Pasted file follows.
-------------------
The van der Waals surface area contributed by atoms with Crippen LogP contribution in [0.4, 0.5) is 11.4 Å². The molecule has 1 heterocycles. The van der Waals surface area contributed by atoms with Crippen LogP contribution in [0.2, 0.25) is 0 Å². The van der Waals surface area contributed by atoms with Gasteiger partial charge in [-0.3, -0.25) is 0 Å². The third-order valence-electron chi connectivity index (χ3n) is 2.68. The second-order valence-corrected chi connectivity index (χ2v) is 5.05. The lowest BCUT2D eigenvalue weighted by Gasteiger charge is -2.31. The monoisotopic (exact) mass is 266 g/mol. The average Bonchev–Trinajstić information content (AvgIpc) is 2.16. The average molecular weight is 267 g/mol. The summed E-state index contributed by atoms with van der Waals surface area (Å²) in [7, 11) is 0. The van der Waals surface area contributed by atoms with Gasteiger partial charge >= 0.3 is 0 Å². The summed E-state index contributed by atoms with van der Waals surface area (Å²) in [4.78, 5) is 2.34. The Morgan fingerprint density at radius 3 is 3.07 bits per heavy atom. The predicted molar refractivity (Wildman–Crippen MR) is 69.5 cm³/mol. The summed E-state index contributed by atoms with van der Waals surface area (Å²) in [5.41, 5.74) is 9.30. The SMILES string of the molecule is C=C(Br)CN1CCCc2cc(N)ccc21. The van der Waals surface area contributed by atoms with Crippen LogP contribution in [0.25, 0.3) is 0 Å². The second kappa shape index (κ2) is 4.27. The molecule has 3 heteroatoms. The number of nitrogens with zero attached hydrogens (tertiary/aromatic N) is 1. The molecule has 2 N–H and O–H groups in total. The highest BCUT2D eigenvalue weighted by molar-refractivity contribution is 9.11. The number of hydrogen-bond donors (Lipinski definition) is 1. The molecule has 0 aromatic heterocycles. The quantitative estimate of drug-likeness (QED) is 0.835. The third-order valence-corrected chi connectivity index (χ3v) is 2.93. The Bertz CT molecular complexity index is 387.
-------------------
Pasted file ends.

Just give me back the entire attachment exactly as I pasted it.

The van der Waals surface area contributed by atoms with Crippen LogP contribution in [0.4, 0.5) is 11.4 Å². The molecule has 1 heterocycles. The van der Waals surface area contributed by atoms with Crippen LogP contribution in [0.2, 0.25) is 0 Å². The van der Waals surface area contributed by atoms with Gasteiger partial charge in [-0.3, -0.25) is 0 Å². The third-order valence-electron chi connectivity index (χ3n) is 2.68. The second-order valence-corrected chi connectivity index (χ2v) is 5.05. The lowest BCUT2D eigenvalue weighted by Gasteiger charge is -2.31. The monoisotopic (exact) mass is 266 g/mol. The average Bonchev–Trinajstić information content (AvgIpc) is 2.16. The average molecular weight is 267 g/mol. The summed E-state index contributed by atoms with van der Waals surface area (Å²) in [7, 11) is 0. The van der Waals surface area contributed by atoms with Gasteiger partial charge >= 0.3 is 0 Å². The summed E-state index contributed by atoms with van der Waals surface area (Å²) in [4.78, 5) is 2.34. The Morgan fingerprint density at radius 3 is 3.07 bits per heavy atom. The predicted molar refractivity (Wildman–Crippen MR) is 69.5 cm³/mol. The summed E-state index contributed by atoms with van der Waals surface area (Å²) in [5.41, 5.74) is 9.30. The SMILES string of the molecule is C=C(Br)CN1CCCc2cc(N)ccc21. The van der Waals surface area contributed by atoms with Crippen LogP contribution in [0.25, 0.3) is 0 Å². The second kappa shape index (κ2) is 4.27. The molecule has 3 heteroatoms. The number of nitrogens with zero attached hydrogens (tertiary/aromatic N) is 1. The molecule has 2 N–H and O–H groups in total. The highest BCUT2D eigenvalue weighted by molar-refractivity contribution is 9.11. The number of hydrogen-bond donors (Lipinski definition) is 1. The molecule has 0 aromatic heterocycles. The quantitative estimate of drug-likeness (QED) is 0.835. The third-order valence-corrected chi connectivity index (χ3v) is 2.93. The Bertz CT molecular complexity index is 387.